Gabi Gomes: 

I think you hit the nail on the head, you need to focus, focus is probably the number one avenue to get to clear communication focus on the one message you need to get across the one big message you need to get across. If we think about let’s dial it back to a year ago, when all levels of government were singing from the same song sheet, basically saying stay home, stay home, stay home, it worked, people got the message wherever it was, because it was one singular message. Fast forward. Now a year later, that message is broken up. It’s broken up, its political, you name it, it’s what you’re saying. It’s the six calls to action that’s happening right now. And you’re right, whether that is a website, whether that is a video, whether that is whatever printer piece you’re putting out, but you need to have focus on that one message you’re trying to get across. And yes, that takes alignment from the organization that takes a lot of work to get to that point. And I hear what you’re saying Marko in terms of things change all the time, and stuff is evolving, especially around the pandemic, but that main message should still remain the same, there are still some commonalities of the message that remained the same. And then there’s other offshoots of caveats of saying but you know, things evolve and things change. But there’s still got to be commonalities in that main message. And that consistent repetition of that message. That’s how you get through that point,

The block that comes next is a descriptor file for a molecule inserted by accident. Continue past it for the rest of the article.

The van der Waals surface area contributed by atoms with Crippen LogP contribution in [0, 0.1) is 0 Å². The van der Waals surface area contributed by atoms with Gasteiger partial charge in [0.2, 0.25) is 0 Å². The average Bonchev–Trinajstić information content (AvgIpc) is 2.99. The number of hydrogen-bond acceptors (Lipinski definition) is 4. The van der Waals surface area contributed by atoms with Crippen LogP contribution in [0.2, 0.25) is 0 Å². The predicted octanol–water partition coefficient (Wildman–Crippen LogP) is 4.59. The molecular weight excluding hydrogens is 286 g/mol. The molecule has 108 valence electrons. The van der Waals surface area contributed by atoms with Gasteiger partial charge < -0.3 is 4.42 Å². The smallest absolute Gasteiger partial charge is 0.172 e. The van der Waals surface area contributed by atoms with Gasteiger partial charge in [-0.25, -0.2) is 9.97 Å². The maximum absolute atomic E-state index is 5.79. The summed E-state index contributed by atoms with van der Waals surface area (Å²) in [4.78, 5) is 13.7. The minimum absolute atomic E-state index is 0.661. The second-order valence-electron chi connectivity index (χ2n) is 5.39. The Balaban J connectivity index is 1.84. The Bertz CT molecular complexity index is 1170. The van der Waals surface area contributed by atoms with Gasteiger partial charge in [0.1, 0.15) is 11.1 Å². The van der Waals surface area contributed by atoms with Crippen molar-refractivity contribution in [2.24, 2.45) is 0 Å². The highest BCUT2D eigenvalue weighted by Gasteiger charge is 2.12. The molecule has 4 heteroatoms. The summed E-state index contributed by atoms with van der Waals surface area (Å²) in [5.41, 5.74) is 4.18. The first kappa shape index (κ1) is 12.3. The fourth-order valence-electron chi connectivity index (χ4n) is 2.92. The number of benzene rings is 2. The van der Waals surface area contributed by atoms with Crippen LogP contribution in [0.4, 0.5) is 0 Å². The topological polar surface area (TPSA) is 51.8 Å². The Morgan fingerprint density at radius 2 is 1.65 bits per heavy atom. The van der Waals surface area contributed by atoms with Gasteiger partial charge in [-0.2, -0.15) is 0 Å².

Marko Zonta: 

Gabi, what shocked me, and I don’t really want to talk about the pandemic in general. But it is a really good example of what’s actually going on. What shocks me is the fact that the government in this case, did not actually realize that communication is going to be one of the most critical components of dealing with what’s going on, they really should actually put together one point of contact one website that would actually bring all of the main messages or main message, however many to have to one source. So you’re not fishing for information, you’re not going all over the place, the government should say, this is the only website you need to go to. And this is where you’re going to find everything you need to know. And they fail to do that. using that as an example. I absolutely agree with you. It’s a failure from that point of view. But I think that when it comes to brands and organizations, it’s probably a little bit easier for them to manage that because they do have one point of interest.

Brad Breininger: